Getting a driver’s license used to mean independence for teenagers yearning to break away from the parents and hit the road with their friends.
Today, thanks to new graduated driving licensing programs across the country, an increasing number of teens across America must wait a little longer to get a free ticket to ride wherever they want, whenever they want, and with whomever they want.
States started mandating a multi-level system of driving privileges for younger drivers in the 1990s after seeing alarming statistics about beginner teen drivers. In the most recent National Vital Statistics Report published in February 2016, nearly 40 percent of all teen deaths (ages 15 to 19) in 2013 happened as a result of motor vehicle accidents. Lawmakers saw GDL programs as a “legal response to an important health problem — fatal teen crashes,” according to the Centers for Disease Control and Prevention website.
What is a GDL?
A graduated driving licensing program divides driving privileges for young, novice drivers into three main ability levels:
The learner stage: supervised driving with a skills test at the end
The intermediate stage: limited unsupervised driving in high risk situations, and
The full privilege stage: a standard driver’s licenses with no restrictions
The Governors Highway Safety Association outlines a few of the at-risk behaviors most commonly found in young drivers as of March 2016:
Cell phones and texting. 38 states and Washington D.C. has a ban on all cell phone use for novice drivers.
Having too many passengers in the car. 46 states and Washington D.C. restricts the number of passengers during the intermediate stage.
Nighttime driving. 48 states and Washington D.C. restricts late-night driving hours during the intermediate stage.
Based on those risks, state legislators generally include most, if not all, of the following requirements in their GDL:
A minimum age to receive a learner’s permit
Mandatory period to have a learner’s permit
Minimum number of hours of supervised driving during the permit stage (including daytime and nighttime).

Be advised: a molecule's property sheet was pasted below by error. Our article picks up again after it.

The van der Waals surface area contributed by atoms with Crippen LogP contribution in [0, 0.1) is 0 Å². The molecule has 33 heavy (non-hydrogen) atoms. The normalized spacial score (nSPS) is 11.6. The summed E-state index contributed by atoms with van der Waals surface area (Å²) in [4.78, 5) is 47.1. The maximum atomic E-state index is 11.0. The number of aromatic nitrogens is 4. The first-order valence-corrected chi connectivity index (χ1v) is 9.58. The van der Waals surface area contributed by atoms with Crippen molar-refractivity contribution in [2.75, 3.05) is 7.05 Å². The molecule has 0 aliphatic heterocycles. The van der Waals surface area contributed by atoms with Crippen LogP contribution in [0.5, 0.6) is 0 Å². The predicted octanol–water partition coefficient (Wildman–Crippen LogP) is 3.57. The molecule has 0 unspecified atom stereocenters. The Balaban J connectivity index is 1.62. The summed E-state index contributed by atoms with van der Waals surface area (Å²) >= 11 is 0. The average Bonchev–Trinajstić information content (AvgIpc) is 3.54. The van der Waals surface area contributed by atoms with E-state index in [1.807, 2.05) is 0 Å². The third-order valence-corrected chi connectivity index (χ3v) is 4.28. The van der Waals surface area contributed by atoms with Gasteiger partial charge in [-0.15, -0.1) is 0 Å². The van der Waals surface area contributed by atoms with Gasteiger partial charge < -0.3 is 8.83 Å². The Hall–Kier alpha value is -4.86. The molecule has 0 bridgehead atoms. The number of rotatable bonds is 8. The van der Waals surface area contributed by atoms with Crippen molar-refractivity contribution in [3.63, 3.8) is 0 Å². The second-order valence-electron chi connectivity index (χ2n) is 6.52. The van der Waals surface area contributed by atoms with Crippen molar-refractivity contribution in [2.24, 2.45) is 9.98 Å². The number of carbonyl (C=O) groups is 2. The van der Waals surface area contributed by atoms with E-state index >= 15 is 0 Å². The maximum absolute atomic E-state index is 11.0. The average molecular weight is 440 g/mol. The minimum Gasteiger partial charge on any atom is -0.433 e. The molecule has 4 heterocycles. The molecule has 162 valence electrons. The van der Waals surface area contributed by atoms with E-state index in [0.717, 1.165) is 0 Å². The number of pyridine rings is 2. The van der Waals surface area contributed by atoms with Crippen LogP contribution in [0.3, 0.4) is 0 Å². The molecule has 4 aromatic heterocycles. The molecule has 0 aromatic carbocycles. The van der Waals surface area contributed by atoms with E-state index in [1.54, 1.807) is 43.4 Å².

Minimum age to obtain an intermediate license
Nighttime driving restrictions during the intermediate stage
Passenger restrictions during the intermediate stage
Minimum age for full license privileges.
Novice driver decal. Only one state, New Jersey, requires anyone younger than 21-years-old without full driving privileges to display a decal on their vehicle identifying them as new drivers.
What do Nevada teens need to know?
Nevada teens must be at least 16 years to take the driver’s license examinations, according to the state’s Department of Motor Vehicles. Drivers under the age of 18 may not have passengers in the car who aren’t immediate family members for the first six months after receiving a license. State law also sets a driving curfew for anyone under 18 — no driving between the hours of 10 p.m. and 5 a.m. unless the driver is traveling to or from a scheduled school event or work.
What impact are GDL’s having for teens?
A National Highway Traffic Safety Administration study released in November 2015 found a 21 percent reduction in fatal car crashes for 15-year-old drivers as a result of GDL implementation. Even more specifically, the report cites the passenger driving restriction as one of the most effective strategies in reducing fatal accidents for 16-year-olds.
To learn more about teen driving laws and parent responsibility in the event of a motor vehicle accident, visit the Ed Bernstein & Associates webpage for more teen driving news, a sample driving test and information.